Needless to say, passage of old age and time has been reflected on as a theme. Following this point, changes are inevitable as time goes on. This is given to the reason that as time went on, the boy became the one that the father had now to stumble behind him as he ploughed. This reveals that there is an aspect of reversed roles as it regards the relationship that exists between parents and their children. Children depend on their parents at their young age and as they grow up, it is the parents that change and start depending on them due to the factors of age.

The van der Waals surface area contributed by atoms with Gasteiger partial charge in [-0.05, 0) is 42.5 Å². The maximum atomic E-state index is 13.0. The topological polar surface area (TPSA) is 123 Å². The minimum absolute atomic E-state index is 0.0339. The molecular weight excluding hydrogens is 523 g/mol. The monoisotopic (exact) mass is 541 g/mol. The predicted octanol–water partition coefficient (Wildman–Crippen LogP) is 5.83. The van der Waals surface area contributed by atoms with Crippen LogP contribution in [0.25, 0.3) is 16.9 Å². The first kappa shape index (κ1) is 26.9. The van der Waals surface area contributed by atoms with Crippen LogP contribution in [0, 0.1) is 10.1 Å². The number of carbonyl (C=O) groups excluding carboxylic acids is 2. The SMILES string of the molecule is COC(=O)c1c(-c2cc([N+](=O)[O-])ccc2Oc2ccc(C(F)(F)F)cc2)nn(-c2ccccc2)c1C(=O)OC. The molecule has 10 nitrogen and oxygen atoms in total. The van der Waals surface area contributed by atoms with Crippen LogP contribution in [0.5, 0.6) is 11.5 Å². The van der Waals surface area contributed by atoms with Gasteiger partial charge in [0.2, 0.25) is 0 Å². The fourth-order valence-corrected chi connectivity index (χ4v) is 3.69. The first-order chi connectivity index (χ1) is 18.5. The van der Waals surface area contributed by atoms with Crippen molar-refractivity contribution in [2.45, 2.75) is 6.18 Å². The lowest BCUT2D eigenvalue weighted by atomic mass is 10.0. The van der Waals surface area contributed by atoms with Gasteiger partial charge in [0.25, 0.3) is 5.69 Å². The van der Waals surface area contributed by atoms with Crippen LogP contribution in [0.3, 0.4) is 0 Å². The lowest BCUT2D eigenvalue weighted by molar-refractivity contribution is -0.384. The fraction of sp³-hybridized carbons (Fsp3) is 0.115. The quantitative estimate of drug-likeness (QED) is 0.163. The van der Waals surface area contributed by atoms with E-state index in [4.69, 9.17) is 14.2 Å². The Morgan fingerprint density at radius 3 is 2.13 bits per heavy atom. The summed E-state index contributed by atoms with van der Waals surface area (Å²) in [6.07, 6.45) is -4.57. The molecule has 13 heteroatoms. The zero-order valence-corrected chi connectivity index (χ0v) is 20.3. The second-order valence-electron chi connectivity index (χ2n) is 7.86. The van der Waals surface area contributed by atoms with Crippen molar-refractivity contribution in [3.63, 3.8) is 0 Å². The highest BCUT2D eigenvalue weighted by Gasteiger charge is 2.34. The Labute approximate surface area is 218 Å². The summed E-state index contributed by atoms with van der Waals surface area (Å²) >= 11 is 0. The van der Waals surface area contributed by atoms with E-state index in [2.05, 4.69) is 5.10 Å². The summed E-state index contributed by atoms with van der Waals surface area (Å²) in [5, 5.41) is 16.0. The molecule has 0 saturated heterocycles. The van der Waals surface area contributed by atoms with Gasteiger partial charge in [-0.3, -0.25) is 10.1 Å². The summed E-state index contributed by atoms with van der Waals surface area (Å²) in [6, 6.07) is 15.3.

From a general point of view, the poem 'Follower' has a title that fits it since the boy in the poem used to follow his father as he ploughed. A follower is one whose work is to follow another in deed and word. As a matter of fact, the boy seems to be a real follower of the father to an extent that he desires to do the same work the father did (Parker 63). In the first stanza, the boy is seen to be very keen when he says that the horse strained at the clicking of the father's tongue. This shows how the boy was careful in following. In the same line of thought, the boy observed how the father ploughed with care and great expertise. Again in this context, the father's actions while he ploughed are expressed in a way that the reader can put the actions into imaginations and then share the boy's experience. This is to suggest that the descriptions in the poem are quiet detailed. Words like 'single pluck', 'Of reins' and 'controlled in the horses' among others are used to show how the father worked reflecting that the job was hard. In essence, the poem relates to the family relationships that exist between children and their parents and the eventual impact that parents have on their children.